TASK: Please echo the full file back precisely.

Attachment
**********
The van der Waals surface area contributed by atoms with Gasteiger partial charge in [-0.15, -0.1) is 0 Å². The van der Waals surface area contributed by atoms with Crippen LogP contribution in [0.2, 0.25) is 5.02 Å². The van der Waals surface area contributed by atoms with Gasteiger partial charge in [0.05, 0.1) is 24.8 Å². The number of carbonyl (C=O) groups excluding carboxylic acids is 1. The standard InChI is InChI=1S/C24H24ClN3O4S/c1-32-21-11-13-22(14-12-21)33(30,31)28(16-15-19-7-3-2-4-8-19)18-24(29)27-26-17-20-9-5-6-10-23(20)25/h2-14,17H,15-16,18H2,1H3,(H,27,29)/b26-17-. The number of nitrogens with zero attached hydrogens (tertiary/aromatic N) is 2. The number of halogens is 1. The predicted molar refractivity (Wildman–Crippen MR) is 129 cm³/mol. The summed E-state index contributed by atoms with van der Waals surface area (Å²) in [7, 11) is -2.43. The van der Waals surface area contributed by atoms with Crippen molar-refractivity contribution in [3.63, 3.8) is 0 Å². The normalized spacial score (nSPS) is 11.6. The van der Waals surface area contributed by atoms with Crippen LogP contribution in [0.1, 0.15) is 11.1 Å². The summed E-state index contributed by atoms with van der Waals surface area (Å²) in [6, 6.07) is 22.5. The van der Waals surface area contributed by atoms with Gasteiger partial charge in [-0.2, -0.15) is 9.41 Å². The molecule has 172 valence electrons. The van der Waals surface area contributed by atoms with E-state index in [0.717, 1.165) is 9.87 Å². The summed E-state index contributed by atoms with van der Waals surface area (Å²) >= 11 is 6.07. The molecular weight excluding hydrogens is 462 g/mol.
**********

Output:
The van der Waals surface area contributed by atoms with Gasteiger partial charge in [-0.15, -0.1) is 0 Å². The van der Waals surface area contributed by atoms with Crippen LogP contribution in [0.2, 0.25) is 5.02 Å². The van der Waals surface area contributed by atoms with Gasteiger partial charge in [0.05, 0.1) is 24.8 Å². The number of carbonyl (C=O) groups excluding carboxylic acids is 1. The standard InChI is InChI=1S/C24H24ClN3O4S/c1-32-21-11-13-22(14-12-21)33(30,31)28(16-15-19-7-3-2-4-8-19)18-24(29)27-26-17-20-9-5-6-10-23(20)25/h2-14,17H,15-16,18H2,1H3,(H,27,29)/b26-17-. The number of nitrogens with zero attached hydrogens (tertiary/aromatic N) is 2. The number of halogens is 1. The predicted molar refractivity (Wildman–Crippen MR) is 129 cm³/mol. The summed E-state index contributed by atoms with van der Waals surface area (Å²) in [7, 11) is -2.43. The van der Waals surface area contributed by atoms with Crippen molar-refractivity contribution in [3.63, 3.8) is 0 Å². The normalized spacial score (nSPS) is 11.6. The van der Waals surface area contributed by atoms with Crippen LogP contribution in [0.1, 0.15) is 11.1 Å². The summed E-state index contributed by atoms with van der Waals surface area (Å²) in [6, 6.07) is 22.5. The van der Waals surface area contributed by atoms with Gasteiger partial charge in [-0.2, -0.15) is 9.41 Å². The molecule has 172 valence electrons. The van der Waals surface area contributed by atoms with E-state index in [0.717, 1.165) is 9.87 Å². The summed E-state index contributed by atoms with van der Waals surface area (Å²) >= 11 is 6.07. The molecular weight excluding hydrogens is 462 g/mol.